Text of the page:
Companies looking for somewhere to store extra supplies of fresh food in the run-up to Brexit in March may be too late, the chief executive of the food and drink federation has told MPs.
Ian Wright said that warehouses around the UK for frozen and chilled food are "for all practical purposes booked out at the moment".
Space for other goods is available but in the wrong places, he added.
He said some suppliers were being "innovative" to provide extra space.
Speaking to the Business, Energy and Industrial Strategy Committee, Mr Wright said that there was no bookable space remaining in the warehouses that can store frozen or chilled produce in the near future.
"We don't know if there are products in those places or people have booked the space to be careful or for production," he said.
"Some innovative providers are doing the Airbnb of warehousing which is very interesting, but for big and medium-sized businesses, that just won't work."
Mr Wright said there was still availability for ambient goods - food that can be safely stored at room temperature in a sealed container - but not necessarily where it would be needed on companies' supply journeys.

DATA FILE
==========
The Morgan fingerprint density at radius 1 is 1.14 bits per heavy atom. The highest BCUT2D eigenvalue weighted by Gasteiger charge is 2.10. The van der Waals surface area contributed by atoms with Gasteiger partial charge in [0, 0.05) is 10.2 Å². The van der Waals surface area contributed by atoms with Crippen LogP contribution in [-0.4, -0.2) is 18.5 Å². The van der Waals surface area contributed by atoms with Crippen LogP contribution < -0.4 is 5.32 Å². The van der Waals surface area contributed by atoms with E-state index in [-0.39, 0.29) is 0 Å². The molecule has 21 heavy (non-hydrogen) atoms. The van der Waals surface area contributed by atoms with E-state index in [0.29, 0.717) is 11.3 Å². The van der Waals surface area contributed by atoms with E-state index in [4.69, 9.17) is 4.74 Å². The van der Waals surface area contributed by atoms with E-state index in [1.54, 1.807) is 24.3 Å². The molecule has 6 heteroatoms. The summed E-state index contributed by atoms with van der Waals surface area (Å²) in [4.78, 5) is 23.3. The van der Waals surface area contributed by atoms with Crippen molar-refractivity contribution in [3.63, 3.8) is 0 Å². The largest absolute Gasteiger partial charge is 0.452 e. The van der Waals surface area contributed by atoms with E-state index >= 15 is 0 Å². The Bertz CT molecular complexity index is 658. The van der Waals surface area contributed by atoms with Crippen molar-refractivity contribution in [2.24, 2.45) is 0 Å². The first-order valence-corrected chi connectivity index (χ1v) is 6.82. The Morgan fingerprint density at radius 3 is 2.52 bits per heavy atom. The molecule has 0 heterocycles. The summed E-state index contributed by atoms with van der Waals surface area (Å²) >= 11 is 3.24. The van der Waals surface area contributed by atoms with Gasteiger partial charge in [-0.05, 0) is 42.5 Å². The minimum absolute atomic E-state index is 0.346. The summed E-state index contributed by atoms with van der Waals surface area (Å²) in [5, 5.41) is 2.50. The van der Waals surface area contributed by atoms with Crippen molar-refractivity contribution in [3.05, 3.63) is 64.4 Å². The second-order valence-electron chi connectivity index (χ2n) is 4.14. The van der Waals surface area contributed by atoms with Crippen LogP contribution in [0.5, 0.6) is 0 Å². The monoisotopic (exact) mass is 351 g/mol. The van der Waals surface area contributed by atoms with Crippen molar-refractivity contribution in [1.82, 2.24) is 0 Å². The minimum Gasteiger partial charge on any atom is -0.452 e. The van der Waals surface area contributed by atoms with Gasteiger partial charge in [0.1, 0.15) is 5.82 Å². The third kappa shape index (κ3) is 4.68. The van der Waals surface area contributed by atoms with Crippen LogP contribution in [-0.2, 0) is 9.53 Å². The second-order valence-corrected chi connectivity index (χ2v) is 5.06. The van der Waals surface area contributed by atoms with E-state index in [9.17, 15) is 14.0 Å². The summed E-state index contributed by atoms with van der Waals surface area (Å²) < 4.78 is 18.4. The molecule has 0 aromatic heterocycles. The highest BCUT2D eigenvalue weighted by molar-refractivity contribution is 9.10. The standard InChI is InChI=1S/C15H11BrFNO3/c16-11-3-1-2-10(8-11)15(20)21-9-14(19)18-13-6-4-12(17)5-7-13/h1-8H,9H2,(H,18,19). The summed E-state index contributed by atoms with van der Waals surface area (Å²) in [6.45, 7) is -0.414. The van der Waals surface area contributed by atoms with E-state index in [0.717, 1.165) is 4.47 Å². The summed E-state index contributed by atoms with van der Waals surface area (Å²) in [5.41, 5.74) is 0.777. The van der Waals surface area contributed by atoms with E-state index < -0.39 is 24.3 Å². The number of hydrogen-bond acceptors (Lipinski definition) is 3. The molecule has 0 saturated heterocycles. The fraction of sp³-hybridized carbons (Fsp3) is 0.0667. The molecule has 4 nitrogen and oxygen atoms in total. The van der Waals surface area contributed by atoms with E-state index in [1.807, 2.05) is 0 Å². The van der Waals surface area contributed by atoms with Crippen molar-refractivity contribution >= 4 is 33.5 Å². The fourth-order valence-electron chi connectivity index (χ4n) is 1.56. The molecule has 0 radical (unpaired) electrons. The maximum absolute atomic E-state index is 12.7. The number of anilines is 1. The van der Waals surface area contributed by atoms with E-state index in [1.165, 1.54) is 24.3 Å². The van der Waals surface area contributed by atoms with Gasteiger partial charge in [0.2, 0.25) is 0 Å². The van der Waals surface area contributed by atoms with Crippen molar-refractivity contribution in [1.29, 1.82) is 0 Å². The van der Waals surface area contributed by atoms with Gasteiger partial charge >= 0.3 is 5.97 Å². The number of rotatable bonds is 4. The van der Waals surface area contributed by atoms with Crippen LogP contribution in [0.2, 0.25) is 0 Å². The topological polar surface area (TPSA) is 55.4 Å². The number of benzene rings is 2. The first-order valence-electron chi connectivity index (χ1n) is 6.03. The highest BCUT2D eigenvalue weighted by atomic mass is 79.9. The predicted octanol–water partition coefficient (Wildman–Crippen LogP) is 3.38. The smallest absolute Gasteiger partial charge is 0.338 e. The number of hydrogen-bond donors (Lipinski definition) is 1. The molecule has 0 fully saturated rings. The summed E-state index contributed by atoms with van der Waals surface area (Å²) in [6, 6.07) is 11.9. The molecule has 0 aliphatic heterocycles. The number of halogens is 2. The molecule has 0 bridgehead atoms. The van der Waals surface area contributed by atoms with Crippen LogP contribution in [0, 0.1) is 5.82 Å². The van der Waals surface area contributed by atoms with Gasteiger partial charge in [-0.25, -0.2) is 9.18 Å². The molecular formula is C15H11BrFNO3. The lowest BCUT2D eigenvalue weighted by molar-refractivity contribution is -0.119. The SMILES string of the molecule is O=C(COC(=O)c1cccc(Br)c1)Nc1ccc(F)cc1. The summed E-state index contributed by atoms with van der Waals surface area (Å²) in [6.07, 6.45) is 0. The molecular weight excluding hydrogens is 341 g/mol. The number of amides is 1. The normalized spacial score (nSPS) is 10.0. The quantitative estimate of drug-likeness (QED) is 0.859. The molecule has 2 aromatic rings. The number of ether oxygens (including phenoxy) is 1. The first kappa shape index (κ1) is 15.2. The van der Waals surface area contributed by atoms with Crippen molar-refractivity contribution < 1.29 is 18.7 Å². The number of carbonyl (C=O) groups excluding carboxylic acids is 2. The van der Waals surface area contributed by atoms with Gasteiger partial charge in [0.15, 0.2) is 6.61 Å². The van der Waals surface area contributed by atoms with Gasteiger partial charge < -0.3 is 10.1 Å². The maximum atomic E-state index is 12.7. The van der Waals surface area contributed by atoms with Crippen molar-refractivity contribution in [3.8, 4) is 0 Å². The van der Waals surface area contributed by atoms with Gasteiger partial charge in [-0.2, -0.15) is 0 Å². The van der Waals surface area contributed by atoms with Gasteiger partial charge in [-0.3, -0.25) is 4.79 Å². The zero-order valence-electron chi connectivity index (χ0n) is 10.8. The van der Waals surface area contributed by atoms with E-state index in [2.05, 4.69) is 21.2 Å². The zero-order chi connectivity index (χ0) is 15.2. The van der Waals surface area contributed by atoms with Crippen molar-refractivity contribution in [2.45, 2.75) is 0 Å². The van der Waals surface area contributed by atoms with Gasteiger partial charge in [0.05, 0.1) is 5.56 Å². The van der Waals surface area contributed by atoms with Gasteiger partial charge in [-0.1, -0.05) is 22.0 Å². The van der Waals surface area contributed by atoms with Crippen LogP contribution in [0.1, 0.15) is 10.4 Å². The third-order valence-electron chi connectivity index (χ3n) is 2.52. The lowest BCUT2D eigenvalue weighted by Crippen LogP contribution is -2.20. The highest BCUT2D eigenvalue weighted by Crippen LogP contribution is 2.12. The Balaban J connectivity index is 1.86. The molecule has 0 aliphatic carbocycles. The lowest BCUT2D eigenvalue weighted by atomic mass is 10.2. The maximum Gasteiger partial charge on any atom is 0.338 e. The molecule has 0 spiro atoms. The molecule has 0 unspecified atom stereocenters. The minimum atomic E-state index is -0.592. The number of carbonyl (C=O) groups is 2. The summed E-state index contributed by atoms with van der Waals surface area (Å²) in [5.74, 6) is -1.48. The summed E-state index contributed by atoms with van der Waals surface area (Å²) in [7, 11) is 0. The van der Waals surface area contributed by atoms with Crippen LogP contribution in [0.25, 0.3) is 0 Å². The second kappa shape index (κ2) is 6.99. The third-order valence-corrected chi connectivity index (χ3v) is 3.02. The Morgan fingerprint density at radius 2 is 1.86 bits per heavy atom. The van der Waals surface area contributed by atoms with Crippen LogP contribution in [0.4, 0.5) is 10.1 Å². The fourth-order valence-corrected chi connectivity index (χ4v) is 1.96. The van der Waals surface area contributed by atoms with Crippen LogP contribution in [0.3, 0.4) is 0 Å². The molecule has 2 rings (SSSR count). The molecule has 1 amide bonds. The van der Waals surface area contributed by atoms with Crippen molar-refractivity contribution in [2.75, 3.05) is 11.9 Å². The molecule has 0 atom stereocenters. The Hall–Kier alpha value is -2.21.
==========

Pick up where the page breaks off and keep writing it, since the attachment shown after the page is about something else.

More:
"Those warehouses are not close to the correct infrastructure or supply chains. The issue is geographical as well as conceptual and is why the intersection around Rugby is such an enormous growth area."
Mr Wright added that he was in favour of the Draft Withdrawal Agreement negotiated by Prime Minister Theresa May because it was preferable to leaving the European Union without a deal.
"The political declaration is excellent, but it is a list of new year's resolutions," he said. "We don't know if what we see now will remain intact.
"We like what we have now. No deal is infinitely worse than anything we could imagine, therefore the deal on the table is better than no deal, but is not as good as the status quo," he said.
Mr Wright was appearing before the committee with Dan Mobley, corporate relations director of spirits producer Diageo, and Ian Rayson, director of corporate communications at food and drink company Nestle.
Mr Rayson said his company was buying supplies in advance. "We are stockbuilding some products to bring into the UK and stockbuilding in Europe products that we would send out there," he said.
Mr Mobley said that his company would wait to see how the UK was going to leave the EU before making decisions on stock.
"If we are going to face a chaotic Brexit, that will pose problems for us and we will work out market by market if we need to increase shipments," he said.
"We've put in place planning so we can manage a no-deal without any disruption to customers.
"We do not supply perishable items but slow-moving consumer goods and we are also fortunate that almost everything we manufacture in the UK is shipped out of Grangemouth and not out of Dover."
He added that his company's main worry around Brexit was around the labour market and not the supply chain.